ONTARIO – The tour of Malheur County by a group of state lawmakers last week proved to be a success but the real impact probably won’t be visible until the next legislative session.
The tour, sponsored by state Sen. Lynn Findley, R-Vale, included seven legislators who represent diverse areas of Oregon.
The goal of the tour, said Findley, was to familiarize the lawmakers with the unique challenges – economically and culturally – Malheur County faces by its geographic location next to Idaho.
“I have to educate them on the border. The more people who understand our issues, the better,” said Findley.
The tour included state Reps. Bobby Levy, R-Echo, Ken Helm, D-Washington County along with state Sens. Chris Gorsek, D-Troutdale, Lew Frederick, D-Portland, Bill Hansell, R-Athena, Kate Lieber, D-Beaverton and Lee Beyer, D-Springfield.
The tour stretched over two days – Aug. 23 and Aug. 24 – and included a briefing from Shawna Peterson, the executive director of the Eastern Oregon Border Economic Development Board, a trip to the reload center construction site north of Nyssa, a public meet-and-greet session at Treasure Valley Community College and a tour of the proposed Grassy Mountain Mine south of Vale.
The Aug. 23 briefing by Peterson covered the background of the board, its purpose and explained local economic development data.
Peterson also talked about the border board’s advocacy in past legislative sessions. During the last segment of the briefing Peterson described the board’s various grant and loan programs and incentives.
“I think it was an excellent group of legislators who were very engaged and generally interested in the work we are doing,” said Peterson.
The board was created in 2017 and offers a range of grant and loan programs.
For example, the Scott Fairley Memorial Edge Grant offers up to $25,000 to those who can demonstrate economic development through innovative and creative solutions.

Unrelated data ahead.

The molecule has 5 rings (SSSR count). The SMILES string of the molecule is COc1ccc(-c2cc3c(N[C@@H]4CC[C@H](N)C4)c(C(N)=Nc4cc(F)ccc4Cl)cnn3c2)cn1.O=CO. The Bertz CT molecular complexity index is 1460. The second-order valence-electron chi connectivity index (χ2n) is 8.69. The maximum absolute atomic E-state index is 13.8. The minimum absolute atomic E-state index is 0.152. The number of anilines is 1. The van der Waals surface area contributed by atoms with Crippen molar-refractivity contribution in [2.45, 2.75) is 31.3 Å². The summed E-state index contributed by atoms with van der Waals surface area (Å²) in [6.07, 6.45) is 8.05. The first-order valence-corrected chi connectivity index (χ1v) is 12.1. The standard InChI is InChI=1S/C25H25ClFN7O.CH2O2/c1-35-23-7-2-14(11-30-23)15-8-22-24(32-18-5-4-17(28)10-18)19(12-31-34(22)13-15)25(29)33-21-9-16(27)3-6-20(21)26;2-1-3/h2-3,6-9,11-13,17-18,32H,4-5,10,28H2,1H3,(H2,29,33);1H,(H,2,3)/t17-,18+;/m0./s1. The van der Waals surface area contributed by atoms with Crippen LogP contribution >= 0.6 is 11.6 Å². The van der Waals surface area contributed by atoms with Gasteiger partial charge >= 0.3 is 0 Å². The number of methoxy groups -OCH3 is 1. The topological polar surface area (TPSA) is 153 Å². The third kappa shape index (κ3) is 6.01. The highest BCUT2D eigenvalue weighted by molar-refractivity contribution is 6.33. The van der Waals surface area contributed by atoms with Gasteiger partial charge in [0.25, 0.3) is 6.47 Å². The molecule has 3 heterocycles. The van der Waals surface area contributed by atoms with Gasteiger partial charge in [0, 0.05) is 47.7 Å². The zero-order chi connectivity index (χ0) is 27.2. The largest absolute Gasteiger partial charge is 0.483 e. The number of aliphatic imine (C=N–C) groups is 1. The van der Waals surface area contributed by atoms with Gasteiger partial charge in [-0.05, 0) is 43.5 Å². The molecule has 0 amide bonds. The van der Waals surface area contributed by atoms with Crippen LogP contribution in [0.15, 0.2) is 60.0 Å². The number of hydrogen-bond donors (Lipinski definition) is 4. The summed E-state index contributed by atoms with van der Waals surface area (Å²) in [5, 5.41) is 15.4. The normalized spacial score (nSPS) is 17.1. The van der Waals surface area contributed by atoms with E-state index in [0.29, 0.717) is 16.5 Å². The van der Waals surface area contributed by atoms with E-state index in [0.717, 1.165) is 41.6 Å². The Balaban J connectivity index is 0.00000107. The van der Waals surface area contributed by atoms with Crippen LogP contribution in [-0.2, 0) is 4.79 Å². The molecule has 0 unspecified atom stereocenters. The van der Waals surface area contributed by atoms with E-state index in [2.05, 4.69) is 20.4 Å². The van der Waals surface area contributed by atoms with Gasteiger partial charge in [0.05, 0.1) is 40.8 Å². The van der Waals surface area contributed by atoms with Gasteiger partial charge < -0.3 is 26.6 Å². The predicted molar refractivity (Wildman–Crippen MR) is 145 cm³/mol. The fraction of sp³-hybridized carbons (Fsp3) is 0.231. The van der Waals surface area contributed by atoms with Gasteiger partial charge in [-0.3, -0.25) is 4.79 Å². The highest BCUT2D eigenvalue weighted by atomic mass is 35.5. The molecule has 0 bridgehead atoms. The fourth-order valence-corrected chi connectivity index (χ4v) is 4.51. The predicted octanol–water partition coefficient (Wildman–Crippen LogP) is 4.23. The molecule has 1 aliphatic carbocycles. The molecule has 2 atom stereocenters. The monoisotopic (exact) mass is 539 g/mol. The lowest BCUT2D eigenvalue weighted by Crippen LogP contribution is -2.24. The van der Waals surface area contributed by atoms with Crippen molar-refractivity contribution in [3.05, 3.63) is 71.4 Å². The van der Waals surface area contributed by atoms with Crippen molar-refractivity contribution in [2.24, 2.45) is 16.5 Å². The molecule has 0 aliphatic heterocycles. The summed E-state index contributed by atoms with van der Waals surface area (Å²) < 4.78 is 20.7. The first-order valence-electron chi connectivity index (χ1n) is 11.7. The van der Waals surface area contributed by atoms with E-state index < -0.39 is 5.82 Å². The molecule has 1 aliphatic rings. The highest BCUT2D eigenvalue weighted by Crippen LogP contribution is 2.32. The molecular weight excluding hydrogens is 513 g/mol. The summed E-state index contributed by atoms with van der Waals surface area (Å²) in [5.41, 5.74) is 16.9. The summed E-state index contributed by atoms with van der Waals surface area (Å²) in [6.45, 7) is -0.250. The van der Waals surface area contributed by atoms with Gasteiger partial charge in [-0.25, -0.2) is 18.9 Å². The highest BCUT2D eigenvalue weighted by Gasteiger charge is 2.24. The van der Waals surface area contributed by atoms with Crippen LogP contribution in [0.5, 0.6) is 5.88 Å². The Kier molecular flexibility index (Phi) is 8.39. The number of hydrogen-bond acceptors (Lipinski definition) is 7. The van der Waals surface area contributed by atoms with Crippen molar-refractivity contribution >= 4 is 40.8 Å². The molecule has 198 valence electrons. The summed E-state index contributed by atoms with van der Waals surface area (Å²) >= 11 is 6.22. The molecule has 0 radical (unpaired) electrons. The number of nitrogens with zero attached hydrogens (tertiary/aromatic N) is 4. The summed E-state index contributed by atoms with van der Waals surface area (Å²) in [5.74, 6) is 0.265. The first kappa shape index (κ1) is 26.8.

The board also offers grants in workforce training – up to $100,000 – and a $100,000 improvement planning subsidy for local governments within the border region.
The legislators also met with Ontario Police Chief Michael Iwai.
“I basically provided them with stats and it really spins around the catastrophic mess we have experienced as a result of Measure 110. The measure basically decriminalized drugs and, as I told the senators, it really impacted our ability to provide services,” said Iwai.
Measure 110 was passed by Oregon voters in 2020. It reclassified personal and non-commercial drug possession offenses.
“This was to reduce penalties for substance abuse users and redirect money away from law enforcement and schools so we could build treatment facilities to get folks help. To date, not one treatment facility has been built,” said Iwai.
Iwai said he felt the lawmakers listened. He said he also told them if the money has not been allocated “please return it back to the cities so that local governments can put those resources where we need them.”
“They liked that idea. They don’t know where the bottleneck is occurring,” said Iwai.
At the tour of the reload center site, lawmakers listened to Findley and Grant Kitamura, general manager and part owner of Baker & Murakami Produce Co. in Ontario, laud the possibilities of the facility. Kitamura is also president of the Malheur County Development Corp., a nonprofit company overseeing the reload project.
At Treasure Valley Community College session on Tuesday night, Hansell said he felt the tour was encouraging.
“I like it when the community comes together and starts working on solutions and when the Legislature can be part of helping them,” said Hansell.
Hansell said he was especially impressed with the border board concept and saw it as a great example of local people finding local solutions to problems.
“When Salem dictates the solutions and how to do it, all too often it doesn’t work well,” said Hansell.
Fredrick said the tour allowed lawmakers to gather crucial information.
“This helps us to not only tell the story but tell the story well,” he said.
Gorsek said the tour was “new and refreshing.”
“Coming to different parts of the state we get to learn about those communities,” he said.
News tip? Contact reporter Pat Caldwell at [email protected]
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